Addressing Health Disparities with School-Based Outreach: the Health Career Academy Program
Pipeline programs address health disparities by promoting academic achievement and entry of low-income ethnic and racial minority youth into healthcare fields. The Health Career Academy (HCA) is a 3-year pipeline program for high school students from low-income, ethnic, and racial minority communities. Health professional students serve as program mentors. The HCA has been implemented in nine US sites, with partnerships between 17 health professional schools and 17 high schools. A total of 386 10th grade students and 95 11th grade students enrolled as participants in the 2015–2016 HCA program. In post-participation surveys, 10th grade students reported that the HCA helped them learn about different healthcare career options, plan for how to reach career goals, and understand how healthcare workers care for patients. Eleventh grade participants noted the program made them aware of the importance of public health and taught them about medical conditions, self-care, and safety. Eighty-six percent of 10th graders and 71% of 11th graders reported that they are considering healthcare careers. Students’ favorite aspects of the HCA included the following: time with mentors, learning about science and health, team collaboration and hands-on experiences, field trips, and team presentations. Teachers noted the following as most important in the program: interaction with mentors and healthcare professionals, learning broadly applicable skills, stimulation of interest in health-related careers, presentation skills, and creating optimism about furthering education. The HCA is well received by participants and can be replicated successfully at multiple sites nationally. By providing mentorship, increasing exposure to health professionals and health careers, offering high-level science and health curriculum, and fostering collaboration and presentation skills, the HCA has potential to increase interest in health professions among racial and ethnic minority youth from low-income communities.
KeywordsSchool health Pipeline program Health disparities Adolescent health Medical outreach
Thanks to Aetna’s Racial and Ethnic Equality Initiative for funding of the HCA. In particular, we would like to thank Wayne Rawlins, Michele Garand, and Dan Knecht for their support.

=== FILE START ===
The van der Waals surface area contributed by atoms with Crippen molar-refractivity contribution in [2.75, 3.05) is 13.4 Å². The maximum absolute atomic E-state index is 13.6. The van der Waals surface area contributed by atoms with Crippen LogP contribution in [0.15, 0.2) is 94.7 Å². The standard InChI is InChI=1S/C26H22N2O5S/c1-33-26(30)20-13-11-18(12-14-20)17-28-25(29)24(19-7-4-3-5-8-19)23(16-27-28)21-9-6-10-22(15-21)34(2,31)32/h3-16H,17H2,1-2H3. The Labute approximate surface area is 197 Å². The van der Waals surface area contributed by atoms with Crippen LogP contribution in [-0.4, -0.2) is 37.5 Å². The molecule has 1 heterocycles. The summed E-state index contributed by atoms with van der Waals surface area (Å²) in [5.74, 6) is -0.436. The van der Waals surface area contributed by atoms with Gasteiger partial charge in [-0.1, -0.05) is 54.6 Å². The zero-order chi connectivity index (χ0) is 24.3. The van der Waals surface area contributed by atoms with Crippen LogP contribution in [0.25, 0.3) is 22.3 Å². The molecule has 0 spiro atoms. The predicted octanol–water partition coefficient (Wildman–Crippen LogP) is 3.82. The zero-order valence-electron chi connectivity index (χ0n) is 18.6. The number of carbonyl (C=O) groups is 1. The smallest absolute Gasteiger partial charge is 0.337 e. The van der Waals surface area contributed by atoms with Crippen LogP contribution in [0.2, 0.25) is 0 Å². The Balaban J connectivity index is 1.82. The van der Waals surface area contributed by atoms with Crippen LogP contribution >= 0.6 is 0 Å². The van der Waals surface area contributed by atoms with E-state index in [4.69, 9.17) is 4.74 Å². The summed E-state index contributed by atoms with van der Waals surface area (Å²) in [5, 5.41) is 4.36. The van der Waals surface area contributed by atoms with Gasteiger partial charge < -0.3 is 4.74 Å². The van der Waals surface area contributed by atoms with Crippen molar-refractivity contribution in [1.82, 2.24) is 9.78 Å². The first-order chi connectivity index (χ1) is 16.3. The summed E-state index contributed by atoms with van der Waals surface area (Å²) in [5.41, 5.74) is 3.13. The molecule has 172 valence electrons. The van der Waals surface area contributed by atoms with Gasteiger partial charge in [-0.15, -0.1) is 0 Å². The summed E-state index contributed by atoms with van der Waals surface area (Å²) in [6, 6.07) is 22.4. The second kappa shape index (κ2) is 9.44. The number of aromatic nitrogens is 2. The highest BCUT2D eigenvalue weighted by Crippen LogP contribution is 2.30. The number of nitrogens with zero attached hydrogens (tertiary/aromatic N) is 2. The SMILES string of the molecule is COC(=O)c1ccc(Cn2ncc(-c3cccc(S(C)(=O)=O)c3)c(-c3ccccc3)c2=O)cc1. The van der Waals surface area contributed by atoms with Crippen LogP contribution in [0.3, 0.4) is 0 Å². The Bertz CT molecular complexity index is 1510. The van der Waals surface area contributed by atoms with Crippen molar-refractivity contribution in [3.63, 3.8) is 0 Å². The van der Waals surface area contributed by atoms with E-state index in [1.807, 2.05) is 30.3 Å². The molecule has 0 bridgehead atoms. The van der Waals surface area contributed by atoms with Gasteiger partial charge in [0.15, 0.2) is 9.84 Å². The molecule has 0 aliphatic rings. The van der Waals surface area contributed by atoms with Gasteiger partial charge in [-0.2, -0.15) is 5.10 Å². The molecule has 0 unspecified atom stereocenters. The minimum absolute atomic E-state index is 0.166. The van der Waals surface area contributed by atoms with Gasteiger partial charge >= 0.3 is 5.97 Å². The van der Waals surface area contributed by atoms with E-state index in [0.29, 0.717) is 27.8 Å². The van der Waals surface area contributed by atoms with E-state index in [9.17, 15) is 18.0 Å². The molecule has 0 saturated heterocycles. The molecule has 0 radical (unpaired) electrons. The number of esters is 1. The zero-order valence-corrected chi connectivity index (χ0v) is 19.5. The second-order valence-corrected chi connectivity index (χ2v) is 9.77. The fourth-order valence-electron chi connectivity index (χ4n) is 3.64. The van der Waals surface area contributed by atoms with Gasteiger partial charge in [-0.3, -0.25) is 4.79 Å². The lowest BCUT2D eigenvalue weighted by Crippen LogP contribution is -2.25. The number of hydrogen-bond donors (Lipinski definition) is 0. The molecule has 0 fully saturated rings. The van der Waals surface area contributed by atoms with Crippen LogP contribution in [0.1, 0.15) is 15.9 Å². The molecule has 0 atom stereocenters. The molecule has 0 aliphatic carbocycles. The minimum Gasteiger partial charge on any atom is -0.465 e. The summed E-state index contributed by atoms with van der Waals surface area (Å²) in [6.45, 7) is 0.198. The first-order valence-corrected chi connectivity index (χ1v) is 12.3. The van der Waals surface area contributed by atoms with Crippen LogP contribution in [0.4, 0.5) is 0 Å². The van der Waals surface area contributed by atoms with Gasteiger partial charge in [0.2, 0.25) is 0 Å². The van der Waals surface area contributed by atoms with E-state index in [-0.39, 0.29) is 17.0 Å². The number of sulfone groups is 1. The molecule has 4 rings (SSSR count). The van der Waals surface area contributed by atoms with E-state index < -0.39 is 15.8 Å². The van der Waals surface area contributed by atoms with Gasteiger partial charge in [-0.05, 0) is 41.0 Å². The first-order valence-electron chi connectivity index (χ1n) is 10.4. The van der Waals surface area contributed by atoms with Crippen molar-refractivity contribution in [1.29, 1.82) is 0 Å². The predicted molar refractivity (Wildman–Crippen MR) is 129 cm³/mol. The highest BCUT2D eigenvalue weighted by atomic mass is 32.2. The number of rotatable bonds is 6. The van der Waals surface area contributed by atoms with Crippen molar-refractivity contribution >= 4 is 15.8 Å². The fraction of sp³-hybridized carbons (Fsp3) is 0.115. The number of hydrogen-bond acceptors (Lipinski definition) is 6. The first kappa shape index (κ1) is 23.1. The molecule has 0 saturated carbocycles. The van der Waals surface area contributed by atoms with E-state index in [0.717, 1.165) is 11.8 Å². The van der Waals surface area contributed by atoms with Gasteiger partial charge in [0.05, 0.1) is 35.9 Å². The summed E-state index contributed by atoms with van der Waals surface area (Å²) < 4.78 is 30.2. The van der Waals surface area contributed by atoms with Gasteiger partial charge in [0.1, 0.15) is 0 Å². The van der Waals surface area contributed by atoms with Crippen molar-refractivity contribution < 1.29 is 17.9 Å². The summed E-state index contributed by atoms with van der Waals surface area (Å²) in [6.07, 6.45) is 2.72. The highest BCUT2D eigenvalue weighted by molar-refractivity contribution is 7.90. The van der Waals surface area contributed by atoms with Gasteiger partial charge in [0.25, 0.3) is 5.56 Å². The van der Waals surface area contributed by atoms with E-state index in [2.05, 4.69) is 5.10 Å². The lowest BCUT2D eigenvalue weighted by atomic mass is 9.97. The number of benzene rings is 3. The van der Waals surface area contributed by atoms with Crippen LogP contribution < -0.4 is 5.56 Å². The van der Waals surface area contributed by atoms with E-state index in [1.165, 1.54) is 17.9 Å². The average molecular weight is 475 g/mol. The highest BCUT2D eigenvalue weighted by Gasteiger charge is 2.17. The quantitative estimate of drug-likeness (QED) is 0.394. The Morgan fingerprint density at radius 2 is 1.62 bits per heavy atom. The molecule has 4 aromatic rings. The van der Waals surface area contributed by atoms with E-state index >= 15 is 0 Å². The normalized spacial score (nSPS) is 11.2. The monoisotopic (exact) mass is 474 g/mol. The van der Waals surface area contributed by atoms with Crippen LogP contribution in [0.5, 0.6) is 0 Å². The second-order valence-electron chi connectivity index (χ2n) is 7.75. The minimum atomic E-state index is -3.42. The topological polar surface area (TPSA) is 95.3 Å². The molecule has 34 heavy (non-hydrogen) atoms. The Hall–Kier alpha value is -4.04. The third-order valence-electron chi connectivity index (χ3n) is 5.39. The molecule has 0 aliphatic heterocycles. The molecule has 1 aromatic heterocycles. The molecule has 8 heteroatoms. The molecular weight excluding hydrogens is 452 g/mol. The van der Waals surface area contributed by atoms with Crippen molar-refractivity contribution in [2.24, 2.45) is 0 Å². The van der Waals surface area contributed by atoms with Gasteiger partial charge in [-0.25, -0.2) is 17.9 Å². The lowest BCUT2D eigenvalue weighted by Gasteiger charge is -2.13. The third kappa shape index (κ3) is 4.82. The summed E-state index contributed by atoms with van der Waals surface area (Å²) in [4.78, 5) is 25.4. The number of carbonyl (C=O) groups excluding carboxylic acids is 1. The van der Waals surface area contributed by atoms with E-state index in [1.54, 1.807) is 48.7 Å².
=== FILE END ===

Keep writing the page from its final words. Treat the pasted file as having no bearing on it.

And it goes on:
Thanks to Main Line Health individuals who have volunteered their time and energy to the HCA program, in particular Jeshaunton Essex, Debbie Mantegna, Maureen Krouse, and Chinwe Onyekere. Dianne Butera (Lewis Katz School of Medicine - Temple University), Elissa Goldberg (Drexel University College of Medicine), and Kathryn Trayes (Sidney Kimmel Medical College at Thomas Jefferson University) were instrumental in regionalization of the Philadelphia program.
Additionally, we would like to thank the HCA faculty sponsors and health professional student volunteer mentors at Drexel College of Medicine, Sidney Kimmel Medical College at Thomas Jefferson University, Lewis Katz School of Medicine - Temple University, Philadelphia College of Osteopathic Medicine, Emory School of Medicine, Rollins School of Public Health, Nell Hodgson Woodruff School of Nursing, Emory's Physician Assistant Program, GA -Philadelphia College of Osteopathic Medicine, UTHealth McGovern Medical School, UTHealth School of Dentistry, Loyola Stritch School of Medicine, Duke School of Medicine, University of California Berkeley/San Francisco Joint Medical Program, Samuel Merritt University, USC Keck School of Medicine, Dell Medical School (initiated program 2016-17), and Harvard Medical School (initiated program 2016-17). This program is only possible because of their collective volunteer efforts.
Compliance with Ethical Standards
All surveys were reviewed by Main Line Hospitals Institutional Review Board and these anonymized surveys were granted exemption from IRB oversight under DHHS regulations as defined under 45 CFR 46.101(b)(1).
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